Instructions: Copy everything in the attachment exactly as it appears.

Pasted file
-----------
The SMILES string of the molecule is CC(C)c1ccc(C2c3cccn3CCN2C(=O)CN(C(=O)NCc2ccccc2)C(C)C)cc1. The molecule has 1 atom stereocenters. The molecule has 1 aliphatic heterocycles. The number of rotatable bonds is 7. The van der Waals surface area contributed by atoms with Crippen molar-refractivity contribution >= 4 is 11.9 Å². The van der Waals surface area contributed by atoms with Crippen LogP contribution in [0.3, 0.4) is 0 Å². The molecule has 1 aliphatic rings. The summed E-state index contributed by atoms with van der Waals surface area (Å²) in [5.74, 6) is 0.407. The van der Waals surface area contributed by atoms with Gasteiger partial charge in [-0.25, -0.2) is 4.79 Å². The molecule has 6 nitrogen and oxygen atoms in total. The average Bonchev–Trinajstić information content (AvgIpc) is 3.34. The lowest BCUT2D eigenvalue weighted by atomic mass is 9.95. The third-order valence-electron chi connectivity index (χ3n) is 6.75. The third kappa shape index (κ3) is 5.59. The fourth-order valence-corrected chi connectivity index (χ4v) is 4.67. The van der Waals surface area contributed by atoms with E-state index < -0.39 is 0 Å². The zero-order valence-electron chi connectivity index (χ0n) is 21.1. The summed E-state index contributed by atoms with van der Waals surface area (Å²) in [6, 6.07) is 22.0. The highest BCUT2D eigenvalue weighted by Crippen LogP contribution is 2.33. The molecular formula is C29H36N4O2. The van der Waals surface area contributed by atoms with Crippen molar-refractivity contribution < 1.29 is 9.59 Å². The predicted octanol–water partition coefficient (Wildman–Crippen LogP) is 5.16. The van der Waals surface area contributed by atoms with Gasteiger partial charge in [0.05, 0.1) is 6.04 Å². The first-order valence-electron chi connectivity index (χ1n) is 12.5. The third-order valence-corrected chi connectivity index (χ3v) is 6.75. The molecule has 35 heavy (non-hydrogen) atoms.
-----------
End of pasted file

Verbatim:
The SMILES string of the molecule is CC(C)c1ccc(C2c3cccn3CCN2C(=O)CN(C(=O)NCc2ccccc2)C(C)C)cc1. The molecule has 1 atom stereocenters. The molecule has 1 aliphatic heterocycles. The number of rotatable bonds is 7. The van der Waals surface area contributed by atoms with Crippen molar-refractivity contribution >= 4 is 11.9 Å². The van der Waals surface area contributed by atoms with Crippen LogP contribution in [0.3, 0.4) is 0 Å². The molecule has 1 aliphatic rings. The summed E-state index contributed by atoms with van der Waals surface area (Å²) in [5.74, 6) is 0.407. The van der Waals surface area contributed by atoms with Gasteiger partial charge in [-0.25, -0.2) is 4.79 Å². The molecule has 6 nitrogen and oxygen atoms in total. The average Bonchev–Trinajstić information content (AvgIpc) is 3.34. The lowest BCUT2D eigenvalue weighted by atomic mass is 9.95. The third-order valence-electron chi connectivity index (χ3n) is 6.75. The third kappa shape index (κ3) is 5.59. The fourth-order valence-corrected chi connectivity index (χ4v) is 4.67. The van der Waals surface area contributed by atoms with E-state index < -0.39 is 0 Å². The zero-order valence-electron chi connectivity index (χ0n) is 21.1. The summed E-state index contributed by atoms with van der Waals surface area (Å²) in [6, 6.07) is 22.0. The highest BCUT2D eigenvalue weighted by Crippen LogP contribution is 2.33. The molecular formula is C29H36N4O2. The van der Waals surface area contributed by atoms with Crippen molar-refractivity contribution < 1.29 is 9.59 Å². The predicted octanol–water partition coefficient (Wildman–Crippen LogP) is 5.16. The van der Waals surface area contributed by atoms with Gasteiger partial charge in [0.05, 0.1) is 6.04 Å². The first-order valence-electron chi connectivity index (χ1n) is 12.5. The third-order valence-corrected chi connectivity index (χ3v) is 6.75. The molecule has 35 heavy (non-hydrogen) atoms.